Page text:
1. Voting for the policies not the person

This brings me to Dr. Grudem’s main point, that the Republican party platform is more in line with Christian values than the Democrat party platform, and thus, voting for the Republican nominee is the moral choice.  This is a valid argument in and of itself, yet, there are two concerns which Dr. Grudem leaves out.  1. His basic point is debatable among Christian circles, & 2. He has yet to prove Mr. Trump has the moral character and integrity to hold to his party’s platform.  While I will not stress the first point much, it can be claimed that the Democrat commitment to social justice issues lines up well with the Gospels and that one could make the claim these values supersede those which Dr. Grudem lists.  I concede his values are valid and in line with the Gospel, and am simply pointing out that Christians make look at things slightly differently.  The greater concern is whether Mr. Trump actually holds to those values.  Dr. Grudem pointed to the rift between the party and its candidate (see objection 5), which raises the question “If the party holds these values, and the nominee and the party are in conflict, does the nominee hold these same values?”  This is a logical and sensible question, which is not dealt with in the article.  Again, it comes back to Mr. Trump’s character, something which has not been thoroughly proven.  A party platform becomes campaign lies if not acted on and if there is no indication that Mr. Trump will hold with his party then we cannot trust his party platform will be a foundation.  I am not saying, “Trump will not hold to the platform”; rather, I am saying, “One can honestly believe Trump will not hold to the platform”.

  1. Christian policies

The policies where Dr. Grudem supports Mr. Trump are simply a laundry list of Republican ideals, not Christian ideals.  Take for instance military buildup and securing borders.  Not that I am against either one; but, to list them as “good” policies when listing the moral rationale for Mr. Trump makes them seem like divinely ordained policies.  Many of the policies Dr. Grudem has listed are, frankly, open to discussion even among Christians.  Even if Christians did universally support military buildup (which they don’t) some might still tremble at a president willing to bomb innocent women and children (particularly with nuclear weapons) something Mr. Trump has said he would consider.  Also, while many want some sense of security within our borders they are not comfortable with Donald Trump’s comments on not allowing any refugees into the country, including Syrian Orthodox Christians. Christians can, also, easily argue that universal healthcare is a good thing and needs to be improved rather than repealed. In other words Christians can easily hold his positions, but, are not mandated align with them.  Christians have variety of ideas on how to implement the Gospel of Christ and even when these ideas overlap with political party ideals they are not always put forward in the same way.  All of this means there is reasonable doubt as to whether the Republican party platform is enough of a reason to vote for its candidate.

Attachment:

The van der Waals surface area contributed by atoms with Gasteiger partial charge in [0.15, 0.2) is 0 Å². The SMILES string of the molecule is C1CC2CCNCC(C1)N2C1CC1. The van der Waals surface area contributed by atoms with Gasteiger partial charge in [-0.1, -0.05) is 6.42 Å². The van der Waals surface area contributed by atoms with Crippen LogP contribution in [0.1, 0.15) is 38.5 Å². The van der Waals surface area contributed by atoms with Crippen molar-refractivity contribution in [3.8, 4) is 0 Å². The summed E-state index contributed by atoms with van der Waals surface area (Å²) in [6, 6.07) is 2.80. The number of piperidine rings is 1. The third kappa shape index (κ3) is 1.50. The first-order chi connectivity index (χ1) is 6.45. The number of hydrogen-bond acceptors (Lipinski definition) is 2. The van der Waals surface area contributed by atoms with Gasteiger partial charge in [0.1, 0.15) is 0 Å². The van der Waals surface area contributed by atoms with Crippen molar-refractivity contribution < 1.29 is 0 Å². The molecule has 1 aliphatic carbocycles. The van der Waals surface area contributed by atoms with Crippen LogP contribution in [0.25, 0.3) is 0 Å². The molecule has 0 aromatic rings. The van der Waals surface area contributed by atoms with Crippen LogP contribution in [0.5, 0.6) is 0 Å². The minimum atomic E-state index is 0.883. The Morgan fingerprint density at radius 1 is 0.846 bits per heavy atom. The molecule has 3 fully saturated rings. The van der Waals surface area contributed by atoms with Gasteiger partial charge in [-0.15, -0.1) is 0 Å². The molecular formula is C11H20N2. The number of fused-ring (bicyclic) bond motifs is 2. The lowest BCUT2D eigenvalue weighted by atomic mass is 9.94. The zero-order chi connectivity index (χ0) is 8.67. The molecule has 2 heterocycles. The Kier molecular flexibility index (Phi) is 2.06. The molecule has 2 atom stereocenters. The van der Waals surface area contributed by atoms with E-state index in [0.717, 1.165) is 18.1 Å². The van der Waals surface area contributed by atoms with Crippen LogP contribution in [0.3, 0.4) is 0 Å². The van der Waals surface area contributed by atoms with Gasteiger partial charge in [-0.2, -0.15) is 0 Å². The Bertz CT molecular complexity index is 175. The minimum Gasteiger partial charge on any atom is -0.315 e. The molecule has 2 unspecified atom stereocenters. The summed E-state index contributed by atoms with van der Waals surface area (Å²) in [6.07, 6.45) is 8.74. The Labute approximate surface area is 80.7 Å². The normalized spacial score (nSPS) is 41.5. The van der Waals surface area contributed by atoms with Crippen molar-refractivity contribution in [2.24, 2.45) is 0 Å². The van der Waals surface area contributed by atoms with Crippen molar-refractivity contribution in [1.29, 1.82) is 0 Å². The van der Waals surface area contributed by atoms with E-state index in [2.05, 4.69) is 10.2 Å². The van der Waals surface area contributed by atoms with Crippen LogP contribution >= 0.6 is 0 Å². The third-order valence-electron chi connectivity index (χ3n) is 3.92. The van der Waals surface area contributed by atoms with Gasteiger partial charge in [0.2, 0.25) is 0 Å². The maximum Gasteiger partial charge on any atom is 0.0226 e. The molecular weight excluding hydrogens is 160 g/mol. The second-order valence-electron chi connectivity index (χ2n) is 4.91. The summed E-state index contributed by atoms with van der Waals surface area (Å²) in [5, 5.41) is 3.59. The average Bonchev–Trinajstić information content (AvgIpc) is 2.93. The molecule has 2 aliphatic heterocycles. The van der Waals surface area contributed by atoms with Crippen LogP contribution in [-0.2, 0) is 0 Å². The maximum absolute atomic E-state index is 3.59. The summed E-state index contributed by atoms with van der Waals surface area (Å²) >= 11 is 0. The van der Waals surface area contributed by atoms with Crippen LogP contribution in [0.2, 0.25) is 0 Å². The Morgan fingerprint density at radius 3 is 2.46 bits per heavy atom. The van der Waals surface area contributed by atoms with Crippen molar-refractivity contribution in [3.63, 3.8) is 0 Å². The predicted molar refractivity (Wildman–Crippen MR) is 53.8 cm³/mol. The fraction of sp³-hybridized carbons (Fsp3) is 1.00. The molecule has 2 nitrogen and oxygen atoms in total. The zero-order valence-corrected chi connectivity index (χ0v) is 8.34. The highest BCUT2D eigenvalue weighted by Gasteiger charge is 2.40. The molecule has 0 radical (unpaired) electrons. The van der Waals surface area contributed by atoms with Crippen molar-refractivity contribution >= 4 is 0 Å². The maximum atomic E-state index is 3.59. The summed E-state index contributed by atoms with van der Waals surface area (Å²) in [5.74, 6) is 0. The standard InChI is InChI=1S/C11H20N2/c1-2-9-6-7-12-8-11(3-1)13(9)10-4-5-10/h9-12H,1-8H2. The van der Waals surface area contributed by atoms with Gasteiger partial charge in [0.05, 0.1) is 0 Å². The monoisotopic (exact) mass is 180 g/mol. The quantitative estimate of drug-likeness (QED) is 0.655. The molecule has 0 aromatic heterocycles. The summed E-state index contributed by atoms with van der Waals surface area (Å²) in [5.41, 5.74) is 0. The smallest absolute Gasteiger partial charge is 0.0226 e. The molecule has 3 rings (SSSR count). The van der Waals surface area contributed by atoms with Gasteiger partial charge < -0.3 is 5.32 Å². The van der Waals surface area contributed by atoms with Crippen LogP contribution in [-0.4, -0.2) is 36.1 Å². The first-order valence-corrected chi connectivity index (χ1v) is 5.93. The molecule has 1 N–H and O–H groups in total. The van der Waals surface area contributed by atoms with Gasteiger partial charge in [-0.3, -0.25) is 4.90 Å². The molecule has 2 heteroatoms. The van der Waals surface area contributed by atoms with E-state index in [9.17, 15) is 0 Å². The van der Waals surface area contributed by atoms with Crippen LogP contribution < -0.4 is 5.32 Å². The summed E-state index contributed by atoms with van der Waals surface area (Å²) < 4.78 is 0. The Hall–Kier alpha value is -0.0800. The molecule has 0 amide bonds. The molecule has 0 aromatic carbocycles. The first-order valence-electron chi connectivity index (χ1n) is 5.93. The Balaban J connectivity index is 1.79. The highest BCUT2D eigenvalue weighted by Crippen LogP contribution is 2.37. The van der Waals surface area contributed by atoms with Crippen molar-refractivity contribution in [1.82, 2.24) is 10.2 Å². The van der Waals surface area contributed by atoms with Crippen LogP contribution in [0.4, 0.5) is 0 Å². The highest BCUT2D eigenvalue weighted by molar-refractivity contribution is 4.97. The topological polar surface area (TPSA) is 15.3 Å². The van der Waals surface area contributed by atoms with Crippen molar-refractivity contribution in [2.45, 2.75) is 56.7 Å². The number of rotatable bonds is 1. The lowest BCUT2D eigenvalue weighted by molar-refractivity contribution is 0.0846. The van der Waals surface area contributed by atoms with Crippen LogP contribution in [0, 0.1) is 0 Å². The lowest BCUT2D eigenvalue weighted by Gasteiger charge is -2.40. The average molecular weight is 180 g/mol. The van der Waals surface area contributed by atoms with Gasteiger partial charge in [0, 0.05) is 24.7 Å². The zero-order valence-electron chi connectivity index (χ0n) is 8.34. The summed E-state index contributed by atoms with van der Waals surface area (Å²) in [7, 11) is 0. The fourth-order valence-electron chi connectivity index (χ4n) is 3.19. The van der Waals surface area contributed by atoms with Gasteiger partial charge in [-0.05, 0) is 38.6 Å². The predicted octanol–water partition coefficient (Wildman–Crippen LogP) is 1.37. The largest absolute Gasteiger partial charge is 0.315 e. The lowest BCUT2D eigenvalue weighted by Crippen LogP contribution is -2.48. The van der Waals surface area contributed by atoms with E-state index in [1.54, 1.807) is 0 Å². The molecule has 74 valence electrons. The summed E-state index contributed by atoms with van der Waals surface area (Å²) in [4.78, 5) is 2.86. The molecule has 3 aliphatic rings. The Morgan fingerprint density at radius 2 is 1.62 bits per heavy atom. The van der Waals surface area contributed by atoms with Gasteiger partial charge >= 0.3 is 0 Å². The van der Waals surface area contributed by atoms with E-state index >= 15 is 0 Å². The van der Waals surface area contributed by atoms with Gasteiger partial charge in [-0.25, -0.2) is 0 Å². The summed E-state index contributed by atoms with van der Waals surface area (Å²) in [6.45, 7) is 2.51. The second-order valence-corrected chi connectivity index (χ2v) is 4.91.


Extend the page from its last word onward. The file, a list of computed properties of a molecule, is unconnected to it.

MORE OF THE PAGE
It should also not be assumed that because I wrote this about Dr. Grudem’s comments that all efforts to give moral ground to voting for Mr. Trump have been exhausted.  I never once disagreed with Dr. Grudem’s honest assessment of his candidate or even the future he predicts, what I disagree with is his trying to strong-arm those who disagree with him to coming to his conclusions.  I agree with Dr. Grudem’s assessment that a morally perfect candidate is impossible as we are all fallen people, yet, I say allow the standard which you use be equal for all candidates.  Use good reason and sense allowing for disagreements.  If you do not align with one candidate because of dishonesty make sure the candidate you side with is honest.  If you do not like one candidate’s temper make sure your candidate does not have the same temper. Do not compromise on such standards, just to win hold people to high account, after all, losing may mean you have vision where everyone else is blindfolded.